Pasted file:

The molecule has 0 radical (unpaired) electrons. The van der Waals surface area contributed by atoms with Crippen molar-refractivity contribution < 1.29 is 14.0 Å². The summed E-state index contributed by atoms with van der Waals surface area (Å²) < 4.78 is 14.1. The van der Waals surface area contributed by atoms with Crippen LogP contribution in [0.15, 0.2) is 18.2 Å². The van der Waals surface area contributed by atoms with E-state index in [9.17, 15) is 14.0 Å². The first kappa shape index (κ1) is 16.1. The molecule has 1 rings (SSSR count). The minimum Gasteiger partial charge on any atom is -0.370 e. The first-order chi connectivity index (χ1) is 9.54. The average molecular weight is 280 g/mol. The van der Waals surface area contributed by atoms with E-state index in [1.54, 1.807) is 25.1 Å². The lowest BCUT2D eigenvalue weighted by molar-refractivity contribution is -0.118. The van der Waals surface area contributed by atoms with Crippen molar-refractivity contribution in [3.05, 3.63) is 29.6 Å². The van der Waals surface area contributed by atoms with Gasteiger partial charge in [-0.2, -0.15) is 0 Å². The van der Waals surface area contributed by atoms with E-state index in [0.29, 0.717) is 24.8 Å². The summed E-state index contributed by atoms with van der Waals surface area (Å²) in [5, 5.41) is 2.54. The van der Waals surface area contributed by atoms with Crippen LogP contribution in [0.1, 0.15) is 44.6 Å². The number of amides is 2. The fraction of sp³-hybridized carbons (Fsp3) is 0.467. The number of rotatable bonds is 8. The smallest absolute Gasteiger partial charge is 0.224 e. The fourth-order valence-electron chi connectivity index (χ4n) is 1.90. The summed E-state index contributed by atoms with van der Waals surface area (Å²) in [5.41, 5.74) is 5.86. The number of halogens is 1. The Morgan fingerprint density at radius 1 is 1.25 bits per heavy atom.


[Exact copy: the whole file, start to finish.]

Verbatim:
The molecule has 0 radical (unpaired) electrons. The van der Waals surface area contributed by atoms with Crippen molar-refractivity contribution < 1.29 is 14.0 Å². The summed E-state index contributed by atoms with van der Waals surface area (Å²) < 4.78 is 14.1. The van der Waals surface area contributed by atoms with Crippen LogP contribution in [0.15, 0.2) is 18.2 Å². The van der Waals surface area contributed by atoms with E-state index in [9.17, 15) is 14.0 Å². The first kappa shape index (κ1) is 16.1. The molecule has 1 rings (SSSR count). The minimum Gasteiger partial charge on any atom is -0.370 e. The first-order chi connectivity index (χ1) is 9.54. The average molecular weight is 280 g/mol. The van der Waals surface area contributed by atoms with E-state index in [1.54, 1.807) is 25.1 Å². The lowest BCUT2D eigenvalue weighted by molar-refractivity contribution is -0.118. The van der Waals surface area contributed by atoms with Crippen molar-refractivity contribution in [3.05, 3.63) is 29.6 Å². The van der Waals surface area contributed by atoms with Gasteiger partial charge in [-0.2, -0.15) is 0 Å². The van der Waals surface area contributed by atoms with E-state index in [0.29, 0.717) is 24.8 Å². The summed E-state index contributed by atoms with van der Waals surface area (Å²) in [5, 5.41) is 2.54. The van der Waals surface area contributed by atoms with Crippen LogP contribution in [0.1, 0.15) is 44.6 Å². The number of amides is 2. The fraction of sp³-hybridized carbons (Fsp3) is 0.467. The number of rotatable bonds is 8. The smallest absolute Gasteiger partial charge is 0.224 e. The fourth-order valence-electron chi connectivity index (χ4n) is 1.90. The summed E-state index contributed by atoms with van der Waals surface area (Å²) in [5.41, 5.74) is 5.86. The number of halogens is 1. The Morgan fingerprint density at radius 1 is 1.25 bits per heavy atom.